February Is Black History Month

A primitive-style painting by W.H. Johnson of WWII soldiers, Training for War
A 20th century painting by W.H. Johnson of WWII soldiers, Training for War. William Henry Johnson was an African-American painter, who studied modernism in NYC and Paris, where he developed his popular primitive style.

Monthly Themes

Nowadays, it seems that every month of the year has at least several attached themes that are designed to inspire the enlightened person to take at least a small glimpse outside the world, which surrounds them. February is no exception, for this winter month has several themes associated with it. February is Children’s Dental Health Month, Cholangiocarcinoma Awareness Month, Teen Dating Violence Awareness and Prevention Month, Senior Independence Month, National Bird-feeding Month and last but not least is National Condom Month. Nonetheless, by far the most widely known theme for this, the shortest month of the year is Black History Month.

The Slave Ship was done by the English painter, JWM Turner, in 1840 during the heyday of the trans-Atlantic slave trade. Based on the real life event, whereabouts an English sea captain through over a hundred slaves overboard on a trans-Atlantic voyage  to the New World, this piece of art helped raise awareness to the horrors of the booming business of importing African slaves to the Americas.
The Slave Ship was done by the English painter, JWM Turner, in 1840 during the heyday of the trans-Atlantic slave trade. Based on the real life event, whereabouts an English sea captain through over a hundred slaves overboard on a trans-Atlantic voyage to the New World, this piece of art helped raise awareness to the horrors of the booming business of importing African slaves to the Americas.

Black History

No matter how you look at it, Black History is inevitably linked to slavery. Even though African slaves had been brought to Europe and other places before Columbus,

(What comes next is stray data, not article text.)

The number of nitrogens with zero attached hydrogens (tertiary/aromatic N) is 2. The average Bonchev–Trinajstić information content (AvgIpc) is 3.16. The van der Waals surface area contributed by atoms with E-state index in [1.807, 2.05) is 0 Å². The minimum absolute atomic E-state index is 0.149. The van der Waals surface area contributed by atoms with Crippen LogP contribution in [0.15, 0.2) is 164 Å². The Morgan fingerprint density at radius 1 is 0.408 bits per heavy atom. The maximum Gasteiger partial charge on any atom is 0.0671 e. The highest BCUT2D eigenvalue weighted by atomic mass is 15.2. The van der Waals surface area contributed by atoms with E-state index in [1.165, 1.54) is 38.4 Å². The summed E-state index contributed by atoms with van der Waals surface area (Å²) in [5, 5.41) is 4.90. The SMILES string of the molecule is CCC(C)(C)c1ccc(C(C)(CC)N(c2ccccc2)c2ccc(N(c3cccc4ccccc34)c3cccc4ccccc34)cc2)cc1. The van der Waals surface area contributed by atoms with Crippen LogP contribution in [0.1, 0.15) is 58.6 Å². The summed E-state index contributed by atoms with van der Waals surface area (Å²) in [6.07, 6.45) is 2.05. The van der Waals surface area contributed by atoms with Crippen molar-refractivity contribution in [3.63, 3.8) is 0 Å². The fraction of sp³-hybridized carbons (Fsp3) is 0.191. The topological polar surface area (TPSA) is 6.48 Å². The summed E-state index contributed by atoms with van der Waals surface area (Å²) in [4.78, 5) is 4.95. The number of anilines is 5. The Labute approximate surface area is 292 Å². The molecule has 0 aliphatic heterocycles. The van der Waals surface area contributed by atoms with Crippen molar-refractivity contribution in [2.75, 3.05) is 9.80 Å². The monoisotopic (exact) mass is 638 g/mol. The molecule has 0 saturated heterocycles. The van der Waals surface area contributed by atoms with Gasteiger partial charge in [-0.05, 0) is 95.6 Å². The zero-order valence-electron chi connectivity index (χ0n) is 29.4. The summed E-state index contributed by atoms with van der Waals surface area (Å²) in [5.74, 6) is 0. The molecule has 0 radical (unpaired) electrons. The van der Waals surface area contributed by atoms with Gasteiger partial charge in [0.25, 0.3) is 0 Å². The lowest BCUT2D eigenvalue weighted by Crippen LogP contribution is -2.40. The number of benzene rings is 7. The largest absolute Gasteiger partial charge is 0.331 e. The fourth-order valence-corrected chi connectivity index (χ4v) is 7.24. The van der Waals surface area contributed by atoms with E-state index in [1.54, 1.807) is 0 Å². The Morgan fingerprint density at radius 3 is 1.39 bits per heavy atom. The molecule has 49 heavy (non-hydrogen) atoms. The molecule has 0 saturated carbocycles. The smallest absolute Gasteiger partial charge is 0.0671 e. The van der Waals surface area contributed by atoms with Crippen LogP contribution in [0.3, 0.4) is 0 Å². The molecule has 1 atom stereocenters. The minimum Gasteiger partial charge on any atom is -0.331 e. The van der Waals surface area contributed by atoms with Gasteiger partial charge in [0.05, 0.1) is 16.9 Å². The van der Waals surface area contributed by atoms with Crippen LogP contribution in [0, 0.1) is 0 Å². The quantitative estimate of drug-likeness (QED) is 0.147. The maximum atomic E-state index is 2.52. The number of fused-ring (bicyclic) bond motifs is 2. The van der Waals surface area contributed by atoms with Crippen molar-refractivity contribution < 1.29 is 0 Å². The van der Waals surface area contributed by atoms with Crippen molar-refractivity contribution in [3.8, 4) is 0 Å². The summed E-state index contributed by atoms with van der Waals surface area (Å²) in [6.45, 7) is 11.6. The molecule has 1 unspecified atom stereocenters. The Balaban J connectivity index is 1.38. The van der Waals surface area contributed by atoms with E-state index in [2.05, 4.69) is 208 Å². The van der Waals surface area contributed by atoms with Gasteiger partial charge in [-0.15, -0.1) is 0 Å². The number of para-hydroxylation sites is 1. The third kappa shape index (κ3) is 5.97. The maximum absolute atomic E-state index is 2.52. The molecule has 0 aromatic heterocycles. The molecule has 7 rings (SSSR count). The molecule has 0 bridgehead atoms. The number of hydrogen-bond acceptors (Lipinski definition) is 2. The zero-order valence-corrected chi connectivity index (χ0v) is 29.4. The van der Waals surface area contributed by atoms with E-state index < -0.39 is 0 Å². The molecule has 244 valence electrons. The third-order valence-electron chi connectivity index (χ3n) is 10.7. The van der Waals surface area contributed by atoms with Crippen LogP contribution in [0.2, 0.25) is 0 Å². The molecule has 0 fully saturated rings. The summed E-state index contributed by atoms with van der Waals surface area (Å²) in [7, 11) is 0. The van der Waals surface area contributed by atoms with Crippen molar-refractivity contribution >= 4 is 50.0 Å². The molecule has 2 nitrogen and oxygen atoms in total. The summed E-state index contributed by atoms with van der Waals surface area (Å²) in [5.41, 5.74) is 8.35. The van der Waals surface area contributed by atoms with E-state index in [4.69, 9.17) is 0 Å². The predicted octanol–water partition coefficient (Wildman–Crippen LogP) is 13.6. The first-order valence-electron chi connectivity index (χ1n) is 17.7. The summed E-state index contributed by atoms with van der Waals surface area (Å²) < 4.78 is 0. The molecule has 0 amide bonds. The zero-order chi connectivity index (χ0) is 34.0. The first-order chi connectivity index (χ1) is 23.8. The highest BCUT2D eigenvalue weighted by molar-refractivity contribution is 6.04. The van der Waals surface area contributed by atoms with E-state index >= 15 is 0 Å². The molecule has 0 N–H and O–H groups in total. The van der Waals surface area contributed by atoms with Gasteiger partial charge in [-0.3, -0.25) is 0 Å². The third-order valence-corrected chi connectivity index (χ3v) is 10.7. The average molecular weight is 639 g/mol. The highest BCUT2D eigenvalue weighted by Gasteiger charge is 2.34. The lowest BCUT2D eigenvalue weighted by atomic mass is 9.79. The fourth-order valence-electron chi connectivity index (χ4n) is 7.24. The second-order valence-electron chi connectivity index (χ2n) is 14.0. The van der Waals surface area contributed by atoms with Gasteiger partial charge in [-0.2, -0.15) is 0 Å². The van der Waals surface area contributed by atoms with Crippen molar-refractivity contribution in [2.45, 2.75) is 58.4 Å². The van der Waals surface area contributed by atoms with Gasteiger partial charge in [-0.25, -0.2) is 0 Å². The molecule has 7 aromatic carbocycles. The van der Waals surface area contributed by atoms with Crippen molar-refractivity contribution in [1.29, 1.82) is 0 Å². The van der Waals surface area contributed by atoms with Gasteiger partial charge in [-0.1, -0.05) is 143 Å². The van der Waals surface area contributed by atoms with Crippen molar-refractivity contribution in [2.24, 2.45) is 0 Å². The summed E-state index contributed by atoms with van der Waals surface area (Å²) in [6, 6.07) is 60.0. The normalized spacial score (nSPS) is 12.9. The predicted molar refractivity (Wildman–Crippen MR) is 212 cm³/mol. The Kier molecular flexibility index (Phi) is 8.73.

the transatlantic travels of the great explorer opened the door for the slave trade. Beginning in 1502, Portuguese
and Spanish ships routinely carried slaves from Africa to the New World. Even though black slavery in America
ended in 1863, the aftereffects and legacy of this human condition still carries on into the present. And this is the essence of American black history.

Barrack Obama was the first black president elected to the White House. He took the oath of office in 2009 and will leave the White House in January 2017.
Barrack Obama was the first black president elected to the White House. He took the oath of office in 2009 and will leave the White House in January 2017.

Beyond Slavery

There is a lot more to Black History than just slavery, especially if you consider that the Emancipation Act was passed just over a 150 years ago.
Since then, the essence of Black History has been about urban migration, de-segregation of the schools, voting rights, equal pay and fair housing.
Also of importance, has been the individual accomplishments of various individuals from the black community. This includes not only politicians,
like our current president, but also, a long list of athletes, actors, musicians, visual artists and authors.

Writing A Story About Black History

Anybody can write a story about Black History. Mark Twain explored new ground with his colorful 19th century
story of Huck Finn and Jim (a runaway slave) and their journey down the mighty Mississippi. Their journey did not end in freedom for Jim, but the struggles
of the two vagabonds has captured the hearts and minds of many readers, ever since the novel was first published in 1884. Since then many literary works,
songs and films have dealt with the sensitive subject of race relations in America. A list of other such classics, viewed from a white viewpoint might include
To Kill a Mockingbird by Harper Lee, The Secret Life of Bees by Sue Monk Kidd, Go Down Moses by William Faulkner and Uncle Tom’s Cabin by Harriet Beecher Stowe.
In fact, February might be a good month to read one of these classics, but don’t stop here for there are many books that have been published